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Computer Stupidities


When a computer starts smoking, it's typically an indication of a problem more severe than one tech support could remedy.

We write banking software for mini-computers. Our Help Desk got a call from a customer who was new to mini-computer operations. The call went something like this:

This sounds apocryphal, but I swear it's true:

Once I went to a customer's house to see what was wrong with her computer. It turned out that, since she had a lot of cats, she'd wrapped the entire computer in plastic wrap to keep the cat hair out. It had overheated so badly that the inside had turned black.

Blue sparks simply means a static discharge, which isn't so bad. Yellow sparks means something worse.

I work at an ISP in the United Kingdom. The most shocking call I received came from a student at a local college here. He had received a CD for an ISP from an American friend.

Ten minutes later, he called back, humbled.

He'd changed the voltage switch while the computer was on, causing the power supply to explode.

A user phoned me and complained that her monitor was smoking, smelled of burning, the display had gone wrong, and the monitor was too hot to touch. I suggested that she switch the monitor off until an engineer could look at it.

I'm the manager of several computer network and desktop technicians. Recently, a user had been rolled out with a new desktop PC a day earlier. She insisted that this new PC was "giving off some kind of electrical rays or something." When a technician and I got to the user's office, she got a very serious look on her face and brought me over to the offending PC. She placed her hand, palm down on the desk, directly in front of the new computer. "You feel that?" she says. "That's electricity there! I even heard some kind of static on my phone for a second or two, and I've already had the phone guys replace it! FEEL this!"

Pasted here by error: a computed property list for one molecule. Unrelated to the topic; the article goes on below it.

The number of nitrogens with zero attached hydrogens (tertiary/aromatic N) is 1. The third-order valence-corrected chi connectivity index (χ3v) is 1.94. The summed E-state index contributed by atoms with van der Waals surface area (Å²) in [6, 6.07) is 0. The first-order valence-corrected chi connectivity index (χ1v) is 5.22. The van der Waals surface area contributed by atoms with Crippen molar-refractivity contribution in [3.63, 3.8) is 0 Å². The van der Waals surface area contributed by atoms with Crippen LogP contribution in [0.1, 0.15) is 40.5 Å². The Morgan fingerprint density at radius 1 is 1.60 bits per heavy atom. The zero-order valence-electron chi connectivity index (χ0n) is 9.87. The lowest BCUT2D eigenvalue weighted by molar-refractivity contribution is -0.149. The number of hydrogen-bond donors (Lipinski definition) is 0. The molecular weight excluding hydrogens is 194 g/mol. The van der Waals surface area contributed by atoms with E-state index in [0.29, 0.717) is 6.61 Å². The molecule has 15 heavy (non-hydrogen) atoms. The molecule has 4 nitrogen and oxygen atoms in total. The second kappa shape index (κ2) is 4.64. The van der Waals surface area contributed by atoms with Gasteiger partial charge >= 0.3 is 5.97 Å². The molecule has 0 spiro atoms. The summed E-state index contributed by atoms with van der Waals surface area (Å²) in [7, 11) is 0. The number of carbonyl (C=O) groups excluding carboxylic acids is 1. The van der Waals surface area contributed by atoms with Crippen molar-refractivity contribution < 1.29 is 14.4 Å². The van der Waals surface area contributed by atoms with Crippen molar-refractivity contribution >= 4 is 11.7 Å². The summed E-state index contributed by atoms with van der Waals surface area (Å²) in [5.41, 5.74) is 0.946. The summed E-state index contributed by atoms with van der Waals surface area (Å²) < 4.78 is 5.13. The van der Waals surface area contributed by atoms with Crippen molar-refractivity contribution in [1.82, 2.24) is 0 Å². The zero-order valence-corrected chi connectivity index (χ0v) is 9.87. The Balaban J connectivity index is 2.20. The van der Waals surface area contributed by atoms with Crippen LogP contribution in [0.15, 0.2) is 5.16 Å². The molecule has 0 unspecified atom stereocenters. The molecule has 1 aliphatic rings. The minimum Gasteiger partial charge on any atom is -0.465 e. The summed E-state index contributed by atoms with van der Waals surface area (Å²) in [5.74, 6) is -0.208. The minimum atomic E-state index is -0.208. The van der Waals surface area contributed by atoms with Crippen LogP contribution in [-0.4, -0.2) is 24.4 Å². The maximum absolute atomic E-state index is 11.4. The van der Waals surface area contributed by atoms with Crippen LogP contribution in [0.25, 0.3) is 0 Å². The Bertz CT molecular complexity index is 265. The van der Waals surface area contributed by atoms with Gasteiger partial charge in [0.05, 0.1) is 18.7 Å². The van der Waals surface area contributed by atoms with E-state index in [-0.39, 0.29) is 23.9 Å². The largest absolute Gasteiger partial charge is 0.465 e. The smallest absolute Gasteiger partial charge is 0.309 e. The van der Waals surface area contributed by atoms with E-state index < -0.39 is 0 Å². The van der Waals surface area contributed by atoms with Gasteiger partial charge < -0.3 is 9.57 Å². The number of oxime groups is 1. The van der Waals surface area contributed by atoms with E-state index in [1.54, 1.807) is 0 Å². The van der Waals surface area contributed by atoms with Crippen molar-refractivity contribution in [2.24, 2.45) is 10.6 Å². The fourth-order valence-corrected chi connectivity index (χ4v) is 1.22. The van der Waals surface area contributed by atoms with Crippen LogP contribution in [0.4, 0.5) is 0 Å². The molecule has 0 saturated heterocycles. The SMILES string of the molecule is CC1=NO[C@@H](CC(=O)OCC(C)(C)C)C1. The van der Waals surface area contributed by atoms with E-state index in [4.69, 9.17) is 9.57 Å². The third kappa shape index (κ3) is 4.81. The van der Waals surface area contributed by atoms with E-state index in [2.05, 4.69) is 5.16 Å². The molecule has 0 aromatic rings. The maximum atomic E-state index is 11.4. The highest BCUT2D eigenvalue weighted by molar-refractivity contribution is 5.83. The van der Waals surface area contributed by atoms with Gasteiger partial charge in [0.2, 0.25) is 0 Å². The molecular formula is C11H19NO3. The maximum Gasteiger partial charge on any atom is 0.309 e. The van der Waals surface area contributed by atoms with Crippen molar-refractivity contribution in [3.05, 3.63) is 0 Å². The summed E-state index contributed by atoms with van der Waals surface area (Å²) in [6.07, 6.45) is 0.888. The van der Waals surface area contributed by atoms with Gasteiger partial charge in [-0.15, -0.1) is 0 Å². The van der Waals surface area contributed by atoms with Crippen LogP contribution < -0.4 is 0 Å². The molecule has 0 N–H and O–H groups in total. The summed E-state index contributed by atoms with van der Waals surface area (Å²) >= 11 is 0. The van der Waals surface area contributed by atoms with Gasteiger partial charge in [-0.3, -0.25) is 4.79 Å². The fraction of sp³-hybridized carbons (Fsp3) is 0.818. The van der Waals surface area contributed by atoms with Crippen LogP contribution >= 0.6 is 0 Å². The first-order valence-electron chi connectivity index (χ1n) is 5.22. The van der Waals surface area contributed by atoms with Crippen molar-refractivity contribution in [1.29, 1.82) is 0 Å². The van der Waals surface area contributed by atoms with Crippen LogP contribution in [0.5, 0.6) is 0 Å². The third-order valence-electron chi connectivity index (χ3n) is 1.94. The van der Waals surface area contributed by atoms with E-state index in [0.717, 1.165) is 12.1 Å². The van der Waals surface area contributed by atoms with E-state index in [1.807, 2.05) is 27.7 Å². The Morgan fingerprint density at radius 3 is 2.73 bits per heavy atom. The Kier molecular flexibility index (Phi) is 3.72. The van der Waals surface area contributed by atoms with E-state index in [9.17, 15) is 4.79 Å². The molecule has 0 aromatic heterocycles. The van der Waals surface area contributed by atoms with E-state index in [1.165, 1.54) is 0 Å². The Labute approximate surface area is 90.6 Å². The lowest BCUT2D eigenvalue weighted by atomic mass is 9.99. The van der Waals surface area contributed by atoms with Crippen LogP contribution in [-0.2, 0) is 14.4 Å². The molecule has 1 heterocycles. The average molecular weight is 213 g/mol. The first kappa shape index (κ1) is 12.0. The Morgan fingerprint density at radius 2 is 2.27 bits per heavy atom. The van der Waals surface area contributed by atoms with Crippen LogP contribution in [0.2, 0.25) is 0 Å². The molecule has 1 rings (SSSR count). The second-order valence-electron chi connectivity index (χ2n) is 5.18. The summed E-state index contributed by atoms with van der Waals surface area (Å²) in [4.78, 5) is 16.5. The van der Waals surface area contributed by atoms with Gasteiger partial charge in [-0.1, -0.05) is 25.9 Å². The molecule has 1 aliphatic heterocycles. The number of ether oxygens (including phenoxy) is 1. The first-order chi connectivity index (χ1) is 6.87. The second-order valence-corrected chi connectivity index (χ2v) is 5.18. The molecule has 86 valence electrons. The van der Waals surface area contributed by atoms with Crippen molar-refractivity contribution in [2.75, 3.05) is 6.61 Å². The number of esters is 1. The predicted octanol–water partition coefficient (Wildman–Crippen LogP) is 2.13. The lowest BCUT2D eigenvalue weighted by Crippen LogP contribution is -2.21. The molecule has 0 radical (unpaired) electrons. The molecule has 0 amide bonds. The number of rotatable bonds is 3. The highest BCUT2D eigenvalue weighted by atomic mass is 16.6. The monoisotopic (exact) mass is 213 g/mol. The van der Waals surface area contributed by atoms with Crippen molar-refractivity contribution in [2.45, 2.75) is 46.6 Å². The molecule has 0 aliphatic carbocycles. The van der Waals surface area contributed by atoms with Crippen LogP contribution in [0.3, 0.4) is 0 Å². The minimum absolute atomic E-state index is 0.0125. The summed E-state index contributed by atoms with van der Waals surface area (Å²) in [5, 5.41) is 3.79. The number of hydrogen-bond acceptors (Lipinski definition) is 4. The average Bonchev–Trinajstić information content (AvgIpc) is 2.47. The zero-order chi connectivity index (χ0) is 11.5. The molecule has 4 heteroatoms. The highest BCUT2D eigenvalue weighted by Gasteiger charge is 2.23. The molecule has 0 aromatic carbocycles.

When I placed my hand on the desk, I felt distinct but almost miniscule vibrations from the PC chassis cooling fan oscillating on the desk surface. Just to check, I had the technician lift the PC about a half-inch off the desk to see if the "electricity" still was present. It wasn't.

Trying hard to suppress the laughter, I told her it was only the cooling fan of the computer and that there was no electricity coursing through her desk. She wasn't happy about it. As we left, she called after us, "Well, if they ever come in here some morning and find me fried, you'll know why!"

Yes. We'll know why.

One of our junior executives called me frantically one afternoon to inform me that his computer was sending out smoke and hissing at him. He said that he had unplugged it but to no avail. I rushed to his office to see. When I got there, I realized that he had over-watered the plants on his window sill and the excess water was running down into the heat register located behind his PC.

A friend of mine ran a 386 without a case. He had all the parts plugged together on his desk, just sitting in the open. One day he was working on it while someone was playing a game on it. What happened was described by him as "blue lightning from the power supply."

He didn't learn his lesson. One day he decided to take apart his monitor. He was in the process of disassembling it when he touched the capacitor. He said his arm felt very strange for several hours. I consider it a miracle that the monitor survived.

We discovered that the poor fellow had inadvertently stepped on his power strip, turning the whole thing off. The monitor make a slight popping noise as it did. And, it turned out, he was smoking a cigar at the time, and he thought the smoke curling around was from the monitor.

By the time we figured that out, though, he'd already emptied a fire extinguisher into the mess.

A few years ago, my daughter took over my computer sales and service business. Although she is probably "techier" than I am now, at the time she was pretty inexperienced, particularly when it came to hardware. As part of her training, she assisted me while I did various repairs. I remember stressing to her, "When diagnosing and repairing problems, it's important to stay calm. If you panic, you'll make mistakes."